It's easy to see why a story like this would appeal to Evans, particularly as he attempts to move into the post-Marvel phase of his career, and the rest of his covert crew, which includes Game of Thrones hunk Michiel Huisman, The Art of Self-Defense sensei Alessandro Nivola, and The Girl on the Train star Haley Bennett. You get to wear cool-looking clothes, hang out on a beach, partake in slick spycraft, and engage in mild moral hand-wringing about a complicated topic with obvious contemporary resonance. These are the type of movies A-list actors love to make and, if they strike the right chord with audiences, occasionally they win awards and earn positive reviews.
The problem with The Red Sea Diving Resort is that it doesn't feel particularly interested in the political intricacies of the situation, which went by the codename Operation Brothers, and it's definitely not interested in presenting the perspective of the Ethiopian refugees with any psychological subtlety. Besides Bimro, the refugees exist primarily as props for the script to raise the stakes for Evans's team or to be gunned down as a way of establishing the villainous bona fides of the Sudanese soldiers. One particularly stomach-churning sequence pings from a cheeky montage of the agents performing their hotel duties as Duran Duran's "Hungry Like a Wolf" plays in the background to a brutal execution scene. The tonal whiplash isn't intentionally provocative -- it's just careless.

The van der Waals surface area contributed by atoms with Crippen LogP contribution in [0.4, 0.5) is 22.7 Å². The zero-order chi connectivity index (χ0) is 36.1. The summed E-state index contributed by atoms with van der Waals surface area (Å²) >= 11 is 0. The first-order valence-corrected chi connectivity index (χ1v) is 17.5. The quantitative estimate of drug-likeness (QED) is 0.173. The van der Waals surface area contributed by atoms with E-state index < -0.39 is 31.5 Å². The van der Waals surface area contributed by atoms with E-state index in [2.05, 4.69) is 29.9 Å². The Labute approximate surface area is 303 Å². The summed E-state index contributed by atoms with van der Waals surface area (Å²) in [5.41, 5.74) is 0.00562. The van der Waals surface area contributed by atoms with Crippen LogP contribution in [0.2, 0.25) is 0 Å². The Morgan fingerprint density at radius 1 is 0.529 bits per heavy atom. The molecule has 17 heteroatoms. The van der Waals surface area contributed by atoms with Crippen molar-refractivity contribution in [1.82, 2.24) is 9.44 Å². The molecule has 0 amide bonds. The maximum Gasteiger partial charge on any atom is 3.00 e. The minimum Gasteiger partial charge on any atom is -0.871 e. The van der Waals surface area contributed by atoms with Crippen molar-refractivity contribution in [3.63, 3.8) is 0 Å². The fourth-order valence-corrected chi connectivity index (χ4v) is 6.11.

The spy genre often requires a degree of cynicism: deals are made, innocents are betrayed, and crimes are covered up. In a nod to those conventions, Evans is occasionally presented as a conflicted, troubled man at the end of his rope. "I'm an asshole," he yells at one point towards the end of the film. "I take risks... sometimes it works, sometimes people get hurt." In brief moments, Evans evokes a grizzled, world-weary attitude, giving the role the type of Robert Redford, Harrison Ford, or George Clooney gravitas he's clearly shooting for. But the rest of the movie displays an unbecoming earnestness, a desire to flatten out nuance and clean up complexity, that undercuts these flashes of self-awareness. It's afraid to go deep.